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Articles: Sarasota History

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Binz Fireproof Warehouse

The Binz family moved to Sarasota in 1925 and were active in the building trade as well as other commercial and civic activities in the area.

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Bird Key: The Jewel in Sarasota Bay

By: Mark D. Smith, former County Archivist

At the beginning of the last century, Bird Key was a small island in Sarasota Bay, rising only a few feet about the surrounding shallow grass flats. In 1911, Thomas Martin Worcester of Cincinnati began to build on the key by dredging a channel through the grass flats to his dock and using the dredged material as fill to raise the level of the land. Worcester built the first expensive home on any island in the Sarasota Bay region. It was named New Edzell Castle after the ancestral home, Edzell Castle of his wife, Davie Lindsay Worcester, of Scotland.

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Bisphams' Dairy Served Sarasotans for 65 Years

By: Lorrie Muldowney

When early Sarasotan Jackson F. Bispham was granted Sarasota County's second dairy permit in 1922, he used it to establish the Bayside Dairy. During the next 65 years, the business provided dairy products to the Sarasota community while operating in four different locations: North Orange Avenue, South Tamiami Trail, the Gulf Gate area and just south of Clark Road. The dairy was named Bayside after its Tamiami Trail location along Sarasota Bay.

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Black Settler Helped Sarasota Grow

By: Lorrie Muldowney, County Preservationist

Sarasota's first black settler was Lewis Colson. Colson came to Sarasota in 1884 to assist Richard E. Paulson, an engineer for the Florida Mortgage and Investment Company, in surveying the town of Sarasota.

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Bovine Battle Proved to be Tough

By: Ann A. Shank, former County Historian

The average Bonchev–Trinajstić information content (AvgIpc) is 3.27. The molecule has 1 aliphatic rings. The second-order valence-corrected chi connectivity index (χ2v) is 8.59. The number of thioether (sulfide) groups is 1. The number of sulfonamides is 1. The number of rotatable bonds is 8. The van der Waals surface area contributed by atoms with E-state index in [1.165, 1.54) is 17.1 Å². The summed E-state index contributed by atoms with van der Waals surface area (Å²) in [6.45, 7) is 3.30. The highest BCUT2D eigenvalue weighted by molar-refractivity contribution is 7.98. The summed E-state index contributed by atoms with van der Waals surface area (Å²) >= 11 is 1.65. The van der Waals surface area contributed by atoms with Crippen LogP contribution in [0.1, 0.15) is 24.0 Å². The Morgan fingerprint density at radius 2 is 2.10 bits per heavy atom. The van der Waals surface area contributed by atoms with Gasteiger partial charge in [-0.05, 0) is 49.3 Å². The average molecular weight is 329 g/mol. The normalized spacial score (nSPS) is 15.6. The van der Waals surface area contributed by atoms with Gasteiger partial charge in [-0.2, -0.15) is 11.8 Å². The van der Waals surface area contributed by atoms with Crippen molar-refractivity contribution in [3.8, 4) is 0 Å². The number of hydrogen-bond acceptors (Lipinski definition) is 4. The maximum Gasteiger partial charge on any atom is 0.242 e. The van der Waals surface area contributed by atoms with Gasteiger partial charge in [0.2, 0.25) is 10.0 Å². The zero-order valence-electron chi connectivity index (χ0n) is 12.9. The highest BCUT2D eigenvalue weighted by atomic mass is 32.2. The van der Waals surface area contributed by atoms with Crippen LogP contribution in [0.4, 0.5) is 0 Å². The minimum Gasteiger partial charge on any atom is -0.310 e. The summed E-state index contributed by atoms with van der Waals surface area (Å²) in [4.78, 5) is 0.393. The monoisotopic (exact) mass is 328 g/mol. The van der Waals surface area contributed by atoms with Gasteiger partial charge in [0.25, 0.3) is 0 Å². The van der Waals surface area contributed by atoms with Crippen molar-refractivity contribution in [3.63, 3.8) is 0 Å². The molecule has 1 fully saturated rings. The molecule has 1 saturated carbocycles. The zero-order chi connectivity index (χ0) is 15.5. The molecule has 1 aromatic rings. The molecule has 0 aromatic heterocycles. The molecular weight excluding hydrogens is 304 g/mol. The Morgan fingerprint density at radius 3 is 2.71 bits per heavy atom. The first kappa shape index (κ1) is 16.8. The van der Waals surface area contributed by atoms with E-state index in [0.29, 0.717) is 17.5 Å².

Ninety-six years ago, Sarasota ceased to be an open town - open that is, to livestock roaming through town at will.

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Boy Scouting Came to Sarasota County in 1913

By: Ann A. Shank, former County Historian

Three years after the founding of the Boy Scouts of America, community leaders organized the first Sarasota troop in 1913.

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Breakfast and a Winter White House

By: Jeff La Hurd

Breakfast for John Ringling, as described by his nephew Henry Ringling North in The Circus Kings, was conducted as follows: Then the butler, Frank Tomlinson, entered carrying an enormous dish of fruit. Uncle John devastated it. I have seen him eat twelve king oranges and five grapefruits; or two pounds of Tokay grapes. Mangoes were the most fun. Nine was a fair average for him.

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Bridges Played a Role in Siesta Key Development

By: Lorrie Muldowny

The history of Sarasota is inextricably intertwined with the natural environment and efforts to shape the land to fit the needs of a growing community. Over a hundred years ago, before the construction of roads and bridges throughout the county, life here was very different. Siesta Key in particular was isolated and inaccessible. Big changes began on the key when Harry Higel began to promote his development, “Siesta On The Gulf.”

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